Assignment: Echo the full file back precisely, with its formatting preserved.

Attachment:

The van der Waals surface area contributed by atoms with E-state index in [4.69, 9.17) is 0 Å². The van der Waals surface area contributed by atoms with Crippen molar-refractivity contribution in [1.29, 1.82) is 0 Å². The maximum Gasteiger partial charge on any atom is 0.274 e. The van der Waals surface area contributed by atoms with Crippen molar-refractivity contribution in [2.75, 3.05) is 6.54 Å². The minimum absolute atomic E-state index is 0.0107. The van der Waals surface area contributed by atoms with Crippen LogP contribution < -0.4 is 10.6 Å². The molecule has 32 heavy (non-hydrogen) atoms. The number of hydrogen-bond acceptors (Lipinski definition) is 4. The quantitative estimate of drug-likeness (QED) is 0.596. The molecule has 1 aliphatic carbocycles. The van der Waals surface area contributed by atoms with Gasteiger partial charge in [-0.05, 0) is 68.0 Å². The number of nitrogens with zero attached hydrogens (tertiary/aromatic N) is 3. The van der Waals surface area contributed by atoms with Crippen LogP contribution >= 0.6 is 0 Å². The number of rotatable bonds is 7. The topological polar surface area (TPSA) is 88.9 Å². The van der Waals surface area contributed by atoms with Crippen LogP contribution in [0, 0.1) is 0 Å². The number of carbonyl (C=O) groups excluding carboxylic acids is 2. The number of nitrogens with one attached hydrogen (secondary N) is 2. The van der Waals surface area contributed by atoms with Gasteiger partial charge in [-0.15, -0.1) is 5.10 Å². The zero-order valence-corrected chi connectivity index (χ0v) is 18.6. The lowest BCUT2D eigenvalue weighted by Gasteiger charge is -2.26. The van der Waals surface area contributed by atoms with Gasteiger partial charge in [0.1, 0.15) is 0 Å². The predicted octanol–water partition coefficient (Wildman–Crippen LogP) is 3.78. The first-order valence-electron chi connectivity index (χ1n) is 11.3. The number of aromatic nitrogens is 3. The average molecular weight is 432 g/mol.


The van der Waals surface area contributed by atoms with E-state index in [4.69, 9.17) is 0 Å². The van der Waals surface area contributed by atoms with Crippen molar-refractivity contribution in [1.29, 1.82) is 0 Å². The maximum Gasteiger partial charge on any atom is 0.274 e. The van der Waals surface area contributed by atoms with Crippen molar-refractivity contribution in [2.75, 3.05) is 6.54 Å². The minimum absolute atomic E-state index is 0.0107. The van der Waals surface area contributed by atoms with Crippen LogP contribution < -0.4 is 10.6 Å². The molecule has 32 heavy (non-hydrogen) atoms. The number of hydrogen-bond acceptors (Lipinski definition) is 4. The quantitative estimate of drug-likeness (QED) is 0.596. The molecule has 1 aliphatic carbocycles. The van der Waals surface area contributed by atoms with Gasteiger partial charge in [-0.05, 0) is 68.0 Å². The number of nitrogens with zero attached hydrogens (tertiary/aromatic N) is 3. The van der Waals surface area contributed by atoms with Crippen LogP contribution >= 0.6 is 0 Å². The number of rotatable bonds is 7. The topological polar surface area (TPSA) is 88.9 Å². The van der Waals surface area contributed by atoms with Crippen LogP contribution in [0, 0.1) is 0 Å². The number of carbonyl (C=O) groups excluding carboxylic acids is 2. The number of nitrogens with one attached hydrogen (secondary N) is 2. The van der Waals surface area contributed by atoms with Gasteiger partial charge in [-0.15, -0.1) is 5.10 Å². The zero-order valence-corrected chi connectivity index (χ0v) is 18.6. The lowest BCUT2D eigenvalue weighted by Gasteiger charge is -2.26. The van der Waals surface area contributed by atoms with Gasteiger partial charge in [0.1, 0.15) is 0 Å². The predicted octanol–water partition coefficient (Wildman–Crippen LogP) is 3.78. The first-order valence-electron chi connectivity index (χ1n) is 11.3. The number of aromatic nitrogens is 3. The average molecular weight is 432 g/mol.